Pope John Paul II's final years examined
Loyola press release - February 14, 2011
Renowned author and lecturer George Weigel will explore the life, times and struggles of Pope John Paul II in an examination of his book, “The End and the Beginning, Pope John Paul II - The Victory of Freedom, The Last Years, The Legacy.” The lecture, sponsored by Loyola University New Orleans’ Catholic Studies program, will be held on Feb. 16, at 7 p.m. in Monroe Hall’s Nunemaker Auditorium. It is free and open to the public.
Weigel will trace the pontiff’s ongoing battle with communism, beginning in his native Poland with his ordination into the priesthood, and continuing throughout his life. New information about this ongoing conflict has become available in recent years as a result of classified documents either becoming declassified or having been leaked from KGB, Stasi and Polish Secret Police sources.
“As a young man, Karol Wojtyla studied drama, but the greatest human drama of the second half of the twentieth century is the story of his life, his calling, his pontificate,” said Francis Cardinal George, O.M.I., Archbishop of Chicago. “George Weigel draws upon his immense personal knowledge and his finely tuned sense of history to describe the last act of John Paul’s life and offer a balanced and appreciative review of the play. This is a book for everyone who wants to be informed about the life of the Catholic Church in recent times, but those who knew and loved the late Pope are especially in Weigel’s debt.”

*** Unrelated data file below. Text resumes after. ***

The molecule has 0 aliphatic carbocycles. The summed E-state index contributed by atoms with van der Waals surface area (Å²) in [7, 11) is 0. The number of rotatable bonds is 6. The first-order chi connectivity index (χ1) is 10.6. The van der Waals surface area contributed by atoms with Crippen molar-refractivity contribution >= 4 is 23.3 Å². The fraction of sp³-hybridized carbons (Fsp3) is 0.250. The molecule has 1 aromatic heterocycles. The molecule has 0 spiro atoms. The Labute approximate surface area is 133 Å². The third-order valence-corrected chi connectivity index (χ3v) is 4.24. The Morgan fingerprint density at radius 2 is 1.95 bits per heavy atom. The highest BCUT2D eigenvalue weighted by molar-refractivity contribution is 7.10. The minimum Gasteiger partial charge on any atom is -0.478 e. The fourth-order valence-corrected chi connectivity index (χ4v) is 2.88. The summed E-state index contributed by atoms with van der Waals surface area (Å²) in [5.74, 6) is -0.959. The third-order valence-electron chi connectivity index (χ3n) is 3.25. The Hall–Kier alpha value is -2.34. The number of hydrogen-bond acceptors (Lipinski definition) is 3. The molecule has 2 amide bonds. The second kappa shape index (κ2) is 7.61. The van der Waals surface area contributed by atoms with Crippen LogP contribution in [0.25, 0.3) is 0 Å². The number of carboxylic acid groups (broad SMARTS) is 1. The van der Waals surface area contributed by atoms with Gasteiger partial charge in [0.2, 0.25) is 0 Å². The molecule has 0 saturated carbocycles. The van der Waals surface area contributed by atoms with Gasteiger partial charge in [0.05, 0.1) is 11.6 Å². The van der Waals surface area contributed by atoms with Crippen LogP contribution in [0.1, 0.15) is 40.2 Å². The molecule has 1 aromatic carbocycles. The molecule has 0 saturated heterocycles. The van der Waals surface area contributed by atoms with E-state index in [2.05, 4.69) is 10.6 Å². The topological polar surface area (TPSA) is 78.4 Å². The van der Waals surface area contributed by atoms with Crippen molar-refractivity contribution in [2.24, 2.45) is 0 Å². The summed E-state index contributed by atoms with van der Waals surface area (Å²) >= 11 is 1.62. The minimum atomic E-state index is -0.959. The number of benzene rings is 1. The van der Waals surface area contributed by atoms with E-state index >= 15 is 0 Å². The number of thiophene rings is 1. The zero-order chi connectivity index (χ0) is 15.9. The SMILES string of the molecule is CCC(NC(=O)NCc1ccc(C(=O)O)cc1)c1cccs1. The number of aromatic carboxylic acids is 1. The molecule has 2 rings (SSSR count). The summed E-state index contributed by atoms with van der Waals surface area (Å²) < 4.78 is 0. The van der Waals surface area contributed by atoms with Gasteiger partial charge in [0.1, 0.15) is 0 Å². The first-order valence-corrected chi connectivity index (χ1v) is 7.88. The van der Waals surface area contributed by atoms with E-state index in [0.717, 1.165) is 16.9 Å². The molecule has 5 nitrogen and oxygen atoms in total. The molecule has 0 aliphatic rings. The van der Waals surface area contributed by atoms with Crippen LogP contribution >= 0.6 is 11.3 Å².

Weigel recounts in detail the tumultuous last years of John Paul’s life as he dealt with a crippling illness as well as the new world disorder following the Sept. 11 terrorist attacks and revelations about corruption within the Catholic Church. It concludes with a probing and comprehensive assessment of a man who lived his life as a witness to hope in service to the ideals he embraced.
Weigel is a Distinguished Senior Fellow of Washington’s Ethics and Public Policy Center and one of America’s foremost commentators on issues of religion and public life, serving as the Vatican analyst for NBC News.